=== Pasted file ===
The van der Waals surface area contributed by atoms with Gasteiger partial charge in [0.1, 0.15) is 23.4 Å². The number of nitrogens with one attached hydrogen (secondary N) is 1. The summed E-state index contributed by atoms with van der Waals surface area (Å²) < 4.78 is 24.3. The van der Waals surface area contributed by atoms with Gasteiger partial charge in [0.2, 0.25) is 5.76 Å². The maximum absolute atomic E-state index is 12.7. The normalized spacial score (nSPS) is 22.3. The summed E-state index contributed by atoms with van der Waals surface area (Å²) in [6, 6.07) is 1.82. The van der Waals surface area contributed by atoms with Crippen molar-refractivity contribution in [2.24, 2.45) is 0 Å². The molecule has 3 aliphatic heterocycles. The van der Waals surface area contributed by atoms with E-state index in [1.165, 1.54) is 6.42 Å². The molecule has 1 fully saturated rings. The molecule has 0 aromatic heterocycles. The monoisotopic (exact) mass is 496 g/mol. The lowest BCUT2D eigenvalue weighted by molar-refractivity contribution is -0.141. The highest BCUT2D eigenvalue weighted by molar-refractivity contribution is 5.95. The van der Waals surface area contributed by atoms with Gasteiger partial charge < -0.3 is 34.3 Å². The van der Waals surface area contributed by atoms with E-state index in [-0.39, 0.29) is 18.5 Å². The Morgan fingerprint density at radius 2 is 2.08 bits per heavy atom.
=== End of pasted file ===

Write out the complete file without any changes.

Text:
The van der Waals surface area contributed by atoms with Gasteiger partial charge in [0.1, 0.15) is 23.4 Å². The number of nitrogens with one attached hydrogen (secondary N) is 1. The summed E-state index contributed by atoms with van der Waals surface area (Å²) < 4.78 is 24.3. The van der Waals surface area contributed by atoms with Gasteiger partial charge in [0.2, 0.25) is 5.76 Å². The maximum absolute atomic E-state index is 12.7. The normalized spacial score (nSPS) is 22.3. The summed E-state index contributed by atoms with van der Waals surface area (Å²) in [6, 6.07) is 1.82. The van der Waals surface area contributed by atoms with Crippen molar-refractivity contribution in [2.24, 2.45) is 0 Å². The molecule has 3 aliphatic heterocycles. The van der Waals surface area contributed by atoms with E-state index in [1.165, 1.54) is 6.42 Å². The molecule has 1 fully saturated rings. The molecule has 0 aromatic heterocycles. The monoisotopic (exact) mass is 496 g/mol. The lowest BCUT2D eigenvalue weighted by molar-refractivity contribution is -0.141. The highest BCUT2D eigenvalue weighted by molar-refractivity contribution is 5.95. The van der Waals surface area contributed by atoms with Gasteiger partial charge < -0.3 is 34.3 Å². The van der Waals surface area contributed by atoms with E-state index in [-0.39, 0.29) is 18.5 Å². The Morgan fingerprint density at radius 2 is 2.08 bits per heavy atom.